Investor’s first read, is a Game-On Analysis, LLC publication for which George Brooks is sole owner, manager and writer.  Neither Game-On Analysis, LLC, nor George  Brooks  is  registered as an investment advisor.  Ideas expressed herein are the opinions of the writer, are for informational purposes, and are not to serve as the sole basis for any investment decision. References to specific securities should not be construed  as particularized or as investment advice as recommendations that you or any investors purchase or sell these securities on their own account. Readers are expected to assume full responsibility for conducting their own research pursuant to investment in keeping with their tolerance for risk.

 

 

 

 

 

 

 

 

 

 

 

 

 

 

 

 

Why, Oh Why Would the Fed Cut Rates ????

INVESTOR’S first read.com – Daily edge before the open
DJIA :27,219
S&P 500: 2,984
Nasdaq Comp.:8,185
Russell 2000: 1,550
Thursday July 18, 2019
   8:27 a.m.
………………………..
gbifr79@gmail.com
>>>>>>>>>>>>>>>>>>>>>>>>>>>>>>>>>>>>>>>>>>>>

TODAY:
The Street has celebrated a cut in the Fed funds rate on the 31st in advance, without considering two things.  One, it may not happen.  Two, the Fed would be doing so to head off a recession.
No recession has ever occurred without a bear market accompanying it. In fact, Fed interest rate cuts have preceded all  recessions in the last 50 years.
So why the celebration ?
       Does the Street believe the Fed can prevent a recession ?
Possible !
       If it can’t, the stock market is headed south, especially since it is significantly overpriced. Based on the Shiller price/earnings ratio, the S&P 500 is pricier than at any time ever except the 2000 – 2002 bubble-burst fiasco, which triggered a 50% drop in the S&P 500 (78% drop Nasdaq Comp.).
Buyers of stocks are seeking some kind of yield, since that is no longer possible in bonds.  That’s fine so long as an investor doesn’t see the value of their stocks drop 20% or more.
At some point, buyers will walk away, realizing paying up for stocks with the risk of recession running high. That will contribute to a downdraft in stocks. That will trigger selling in stocks. That will be the beginning of a bear market.
There are no “new eras.” Reality rules. At best, the Fed can delay a recession/bear market, it will happen.
…………………………………………….
TECHNICAL
Minor Support: DJIA:27,157; S&P 500:2,987;Nasdaq Comp.:8,168
Minor Resistance: DJIA:27,251; S&P500:2,989;Nasdaq Comp.:8,193

………………………………………….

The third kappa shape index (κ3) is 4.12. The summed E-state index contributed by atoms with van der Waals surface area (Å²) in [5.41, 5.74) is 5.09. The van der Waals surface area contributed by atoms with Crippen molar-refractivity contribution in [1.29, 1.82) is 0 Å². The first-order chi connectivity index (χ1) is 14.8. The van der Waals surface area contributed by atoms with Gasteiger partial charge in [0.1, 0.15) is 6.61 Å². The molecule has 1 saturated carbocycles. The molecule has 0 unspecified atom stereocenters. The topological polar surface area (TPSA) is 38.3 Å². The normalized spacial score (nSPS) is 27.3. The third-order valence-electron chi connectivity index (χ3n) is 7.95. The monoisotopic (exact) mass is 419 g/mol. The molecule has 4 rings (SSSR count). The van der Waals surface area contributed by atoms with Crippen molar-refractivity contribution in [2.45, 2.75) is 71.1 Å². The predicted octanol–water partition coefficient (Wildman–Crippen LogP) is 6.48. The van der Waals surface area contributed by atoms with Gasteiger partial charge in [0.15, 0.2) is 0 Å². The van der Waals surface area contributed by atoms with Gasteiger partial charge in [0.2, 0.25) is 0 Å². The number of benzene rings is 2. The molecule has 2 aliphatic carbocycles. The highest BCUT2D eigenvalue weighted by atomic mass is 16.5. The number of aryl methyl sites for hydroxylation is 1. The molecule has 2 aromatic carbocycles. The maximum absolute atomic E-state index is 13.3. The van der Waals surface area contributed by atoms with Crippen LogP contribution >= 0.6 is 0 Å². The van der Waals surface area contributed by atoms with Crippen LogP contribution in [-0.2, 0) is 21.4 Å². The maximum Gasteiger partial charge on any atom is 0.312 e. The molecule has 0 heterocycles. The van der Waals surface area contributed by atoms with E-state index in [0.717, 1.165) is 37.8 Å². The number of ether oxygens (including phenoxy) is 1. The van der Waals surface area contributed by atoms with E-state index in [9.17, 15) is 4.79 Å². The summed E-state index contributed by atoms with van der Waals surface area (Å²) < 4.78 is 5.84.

Wednesday (July 17)    “Street Awaits Q2 Earnings + Fed Rate Cut”

Q2 earnings will have an impact on stocks this month.  FactSet is expecting S&P 500 Q2 earnings to decline  3.0%, however for all of 2019, it is forecasting a gain of 4.3%.
Any growth better or worse than that will impact the market accordingly.
At this point, the Fed calls the shots.  It has not done anything with interest rates, but is expected to cut its fed funds rate on July 31.
The Fed  has managed to run stock prices up 28% since Late December with rhetoric alone after it abruptly changed Fed policy from restraint to ease, surprisingly days after raising its rate December 19 !!
While the Fed is responding to a global foot race to cut interest  rates (some to negative), in face of global economic weakness, I think the US Fed sees a recession looming and wants to head it off before 2020, a presidential election year.
      No recession has ever occurred without a bear market, which tend to start  (and end) before a recession is officially declared.
      FYI: generally, a recession is declared after two consecutive declines in the GDP. Officially, the National Bureau of Economic Research (NBER) makes that decision bases on a host of data, and with a lag time of months.
What to do: The market is pricey !  But speculative fever is running high so it can go higher.  At these levels, RISK is high, and the new normal for stock prices is for sharp corrections rather than slow trending ones. A cash reserve of 30%-35% is a good idea.

 

Tuesday     (July 16)
If the Fed Can Prevent a Recession
First, re-read yesterday’s post below.
     If the Fed can prevent a recession with an  interest rate/QE policy,
we won’t have a bear market, but will have corrections of 5% – 11% from time to time,  assuming  we don’t have a runaway speculative binge leading to a bubble burst and correction in excess of 30%.
This happened at the 2000 – 2002  dot-com bull market top, one which led to a 50% drop in the S&P 500 and 78% plunge in Nasdaq Comp. index.